|Titre||Can common species benefit from protected areas?|
|Type de publication||Journal Article|
|Year of Publication||2007|
|Auteurs||Devictor, V, Godet, L, Julliard, R, Couvet, D, Jiguet, F|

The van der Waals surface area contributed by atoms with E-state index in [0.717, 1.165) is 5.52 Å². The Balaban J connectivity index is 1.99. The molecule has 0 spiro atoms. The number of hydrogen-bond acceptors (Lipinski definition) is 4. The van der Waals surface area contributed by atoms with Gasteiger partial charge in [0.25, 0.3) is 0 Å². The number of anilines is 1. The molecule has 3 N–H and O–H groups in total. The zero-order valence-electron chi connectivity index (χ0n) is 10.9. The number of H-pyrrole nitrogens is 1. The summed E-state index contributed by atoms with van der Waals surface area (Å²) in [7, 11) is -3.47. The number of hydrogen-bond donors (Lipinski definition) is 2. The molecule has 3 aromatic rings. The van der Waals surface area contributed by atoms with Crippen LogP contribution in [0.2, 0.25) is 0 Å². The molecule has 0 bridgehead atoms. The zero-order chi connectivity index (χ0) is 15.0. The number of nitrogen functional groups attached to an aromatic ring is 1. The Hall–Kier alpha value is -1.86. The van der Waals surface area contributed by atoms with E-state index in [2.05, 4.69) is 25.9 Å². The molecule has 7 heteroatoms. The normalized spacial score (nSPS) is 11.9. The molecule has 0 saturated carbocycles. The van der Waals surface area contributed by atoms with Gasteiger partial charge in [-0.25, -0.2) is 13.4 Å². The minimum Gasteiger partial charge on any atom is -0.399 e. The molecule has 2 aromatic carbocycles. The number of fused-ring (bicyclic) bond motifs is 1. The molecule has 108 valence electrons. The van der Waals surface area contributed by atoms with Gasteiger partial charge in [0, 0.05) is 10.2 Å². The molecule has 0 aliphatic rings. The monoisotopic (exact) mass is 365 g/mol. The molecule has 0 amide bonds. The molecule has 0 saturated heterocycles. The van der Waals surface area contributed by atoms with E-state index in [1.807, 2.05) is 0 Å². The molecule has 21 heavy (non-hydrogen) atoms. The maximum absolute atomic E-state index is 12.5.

We studied the role played by the French protected area network on 100 common bird species at the population and community level. The long-term trend of each species was calculated over 15 years (1989-2003). We then used 418 plots monitored by the French Breeding Bird Survey over 2001-2005 either inside or outside the national protected area network (including Nature Reserves, National Parks and Special Protected Areas) to compare each species' average density inside and outside the protected areas. We then tested if the relative species densities in protected areas were related to the species long-term trends. At the community level, we assessed the average proportions of the most severe long-term declining species inside and outside protected areas as well as their temporal stability. We found that several species, which are mostly dependent on human activities, had both higher densities in unprotected areas and exhibited a negative long-term trend. However, for most species, we found that the more a species has declined over the 15 years, the higher its density in protected areas. At the community level, declining common species were found in higher proportion and exhibited greater temporal stability in protected areas. Our results emphasize that many common but declining species could benefit from protected areas and that large-scale monitoring programs provide highly valuable quantitative tools for extensive protected area assessments. (c) 2007 Elsevier Ltd. All rights reserved.